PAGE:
Cuttings, along with bud grafting, layering and division are all forms of asexual propagation. Asexual propagation produces an exact copy of the original plant. Both herbaceous plants, which die to the ground at the end of the growing season, and woody plants can be propagated through cuttings. Strawberries are particularly easy to propagate through cuttings, because they produce small, individual plants on runners that can easily be used for cuttings.
Use a knife with a sharp blade. This will make it easy to get a clean cut that is less likely to injure the original plant.
Sanitise the blade of your knife before you take the cutting. Use a solution of 1 part bleach to 9 parts water or straight rubbing alcohol to clean the blade.
Cut the runner where it joins the parent plant. There will be a small strawberry plant at the other end of the runner.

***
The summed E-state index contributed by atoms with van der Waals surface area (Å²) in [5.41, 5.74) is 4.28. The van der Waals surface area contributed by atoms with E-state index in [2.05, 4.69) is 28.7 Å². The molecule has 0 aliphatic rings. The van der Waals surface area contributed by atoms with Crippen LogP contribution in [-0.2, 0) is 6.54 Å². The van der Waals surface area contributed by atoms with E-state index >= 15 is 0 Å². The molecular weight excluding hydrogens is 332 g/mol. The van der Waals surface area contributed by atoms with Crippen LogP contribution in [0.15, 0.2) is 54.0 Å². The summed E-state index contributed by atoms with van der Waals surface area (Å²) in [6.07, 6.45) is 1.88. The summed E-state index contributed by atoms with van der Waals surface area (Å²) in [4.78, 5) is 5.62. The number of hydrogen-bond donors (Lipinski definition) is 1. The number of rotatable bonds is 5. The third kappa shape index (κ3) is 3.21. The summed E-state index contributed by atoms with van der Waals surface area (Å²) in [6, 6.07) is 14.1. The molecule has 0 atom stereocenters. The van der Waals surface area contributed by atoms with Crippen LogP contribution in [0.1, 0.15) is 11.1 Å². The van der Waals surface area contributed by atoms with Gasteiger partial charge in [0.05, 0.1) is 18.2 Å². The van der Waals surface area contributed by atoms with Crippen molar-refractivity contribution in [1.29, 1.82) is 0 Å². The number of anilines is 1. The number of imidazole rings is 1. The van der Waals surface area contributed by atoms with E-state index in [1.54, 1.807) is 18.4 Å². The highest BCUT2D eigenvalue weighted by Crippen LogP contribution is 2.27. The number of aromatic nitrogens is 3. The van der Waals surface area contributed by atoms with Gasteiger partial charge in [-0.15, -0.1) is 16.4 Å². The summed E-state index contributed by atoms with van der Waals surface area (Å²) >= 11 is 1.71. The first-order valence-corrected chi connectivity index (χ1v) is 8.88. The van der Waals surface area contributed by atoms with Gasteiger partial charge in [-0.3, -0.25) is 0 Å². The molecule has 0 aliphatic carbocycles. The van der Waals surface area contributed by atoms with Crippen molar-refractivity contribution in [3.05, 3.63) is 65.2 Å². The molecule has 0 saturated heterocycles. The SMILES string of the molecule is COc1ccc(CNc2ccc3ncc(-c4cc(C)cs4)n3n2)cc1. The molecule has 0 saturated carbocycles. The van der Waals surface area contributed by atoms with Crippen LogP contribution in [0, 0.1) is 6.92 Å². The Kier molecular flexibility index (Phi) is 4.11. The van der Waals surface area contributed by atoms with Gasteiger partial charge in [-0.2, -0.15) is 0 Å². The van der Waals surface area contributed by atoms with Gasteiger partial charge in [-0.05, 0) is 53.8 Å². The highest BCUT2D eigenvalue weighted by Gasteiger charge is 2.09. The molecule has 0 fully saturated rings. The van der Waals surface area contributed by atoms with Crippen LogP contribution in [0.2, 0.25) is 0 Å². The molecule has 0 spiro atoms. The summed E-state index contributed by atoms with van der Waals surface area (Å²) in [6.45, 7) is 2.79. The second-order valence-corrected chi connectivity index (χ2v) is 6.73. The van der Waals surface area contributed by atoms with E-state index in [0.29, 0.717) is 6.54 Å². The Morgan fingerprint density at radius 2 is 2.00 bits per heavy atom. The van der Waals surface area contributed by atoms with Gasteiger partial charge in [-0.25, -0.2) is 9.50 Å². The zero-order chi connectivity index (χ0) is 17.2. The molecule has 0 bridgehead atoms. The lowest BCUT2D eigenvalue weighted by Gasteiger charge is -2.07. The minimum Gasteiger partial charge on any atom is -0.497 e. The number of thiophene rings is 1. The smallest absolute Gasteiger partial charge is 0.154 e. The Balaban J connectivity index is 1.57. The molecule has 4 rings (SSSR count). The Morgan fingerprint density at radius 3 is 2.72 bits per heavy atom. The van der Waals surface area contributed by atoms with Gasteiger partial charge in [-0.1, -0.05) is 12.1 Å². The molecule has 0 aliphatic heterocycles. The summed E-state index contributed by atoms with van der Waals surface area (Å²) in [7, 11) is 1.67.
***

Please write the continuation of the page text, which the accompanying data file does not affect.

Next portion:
Pinch off any blooms or buds that are on the cutting plant. This allows the plant to dedicate its energy to forming a strong, healthy root system.
Dip the bottom of the plant in rooting hormone. Rooting hormone is readily available at gardening centres. It encourages rapid root development, and some types include a fungicide that improves the survival rate of your cuttings.
Plant the cutting in slightly damp, sterile rooting medium. Keep the soil moist and continue to pinch off any buds through the first growing season after cutting. After several weeks the root system should be established well enough that you can transplant the cutting into your strawberry bed.